fps Magazine
June 2006

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What's in This Issue
(Click a link to read the article online.)

Anime's Big Picture
The further perils of trying to define anime.

Dream On Silly Dreamer
In chronicling the last days of Walt Disney Feature Animation's traditional animation studio, director Dan Lund created a time capsule of the Disney studio.

Adam Parrish King in Conversation
The resurgence of the art of stop-motion seems to show no sign of abatement, as Adam Parrish King's The Wraith of Cobble Hill garners acclaim and festival awards.

The Anime Primer
A starter guide to Japan's most prominent cultural export.

The Anime Lexicon
This guide will help you make sense of what you read and hear about anime.

Anime Iconography 101
North American animation has its own visual language, but Japan has another, and some of the iconography in anime may slip past a viewer who's not familiar with it.

Bewitched by Magical Girls
Like "giant robot," "magical girl" is a genre description that gets right to the point. But where did the genre begin, and why is it so popular?

A Boy and His Robot
The apex of the OAV format was arguably reached by one title in 1992: Giant Robo.

Anime Iconography 201
A look at anime's emotional signifiers.

ACAG 2006: When Fandom and Academia Collide
A curious blend of the rigorous world of academia and the more malleable nature of fan culture came together at the first International Conference on Asian Comics, Animation and Gaming.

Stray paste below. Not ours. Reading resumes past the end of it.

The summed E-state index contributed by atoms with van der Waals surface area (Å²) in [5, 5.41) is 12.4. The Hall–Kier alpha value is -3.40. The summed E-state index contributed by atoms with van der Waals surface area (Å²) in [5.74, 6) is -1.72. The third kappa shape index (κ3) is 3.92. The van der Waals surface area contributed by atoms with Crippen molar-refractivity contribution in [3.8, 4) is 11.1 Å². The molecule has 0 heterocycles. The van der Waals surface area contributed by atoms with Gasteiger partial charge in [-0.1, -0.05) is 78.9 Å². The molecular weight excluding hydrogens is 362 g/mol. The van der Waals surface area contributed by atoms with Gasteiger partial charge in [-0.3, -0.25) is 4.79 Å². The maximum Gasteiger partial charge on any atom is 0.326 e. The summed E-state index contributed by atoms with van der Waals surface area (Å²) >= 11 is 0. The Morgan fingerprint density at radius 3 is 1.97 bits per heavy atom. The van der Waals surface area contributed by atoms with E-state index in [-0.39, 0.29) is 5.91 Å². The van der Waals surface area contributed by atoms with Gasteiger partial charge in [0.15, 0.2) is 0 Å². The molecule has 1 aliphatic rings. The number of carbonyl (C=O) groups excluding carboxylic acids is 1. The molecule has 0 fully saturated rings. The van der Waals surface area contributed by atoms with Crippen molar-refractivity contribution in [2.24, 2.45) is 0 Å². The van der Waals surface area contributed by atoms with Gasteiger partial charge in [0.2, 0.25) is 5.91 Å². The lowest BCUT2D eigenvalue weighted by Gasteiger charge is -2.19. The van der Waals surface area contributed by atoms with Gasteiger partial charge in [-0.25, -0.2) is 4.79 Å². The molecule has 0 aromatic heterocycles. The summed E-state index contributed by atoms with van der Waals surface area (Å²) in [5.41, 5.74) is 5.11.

Reviews
Negadon: The Monster from Mars, Final Fantasy VII: Advent Children, Hello Anime!, Hakugei Vol. 1, Kannazuki no Miko Vol. 1, It's a Small World of Fun Vols. 1 & 2, Plymptoons: The Complete Early Works of Bill Plympton, The Art of Cars, Walt Disney: Conversations, Cinema Anime, Ä-ni-mé: The Berkeley Journalof Japanese Animation

The Hip List
This issue's contributors list what they consider to be essential anime.

Closing Credits
The people responsible for this issue.

More Than a Cursory Glance
Anime has received increased attention among film scholars and academics, but there's a critical flaw in the focus: why is it mostly about movies?
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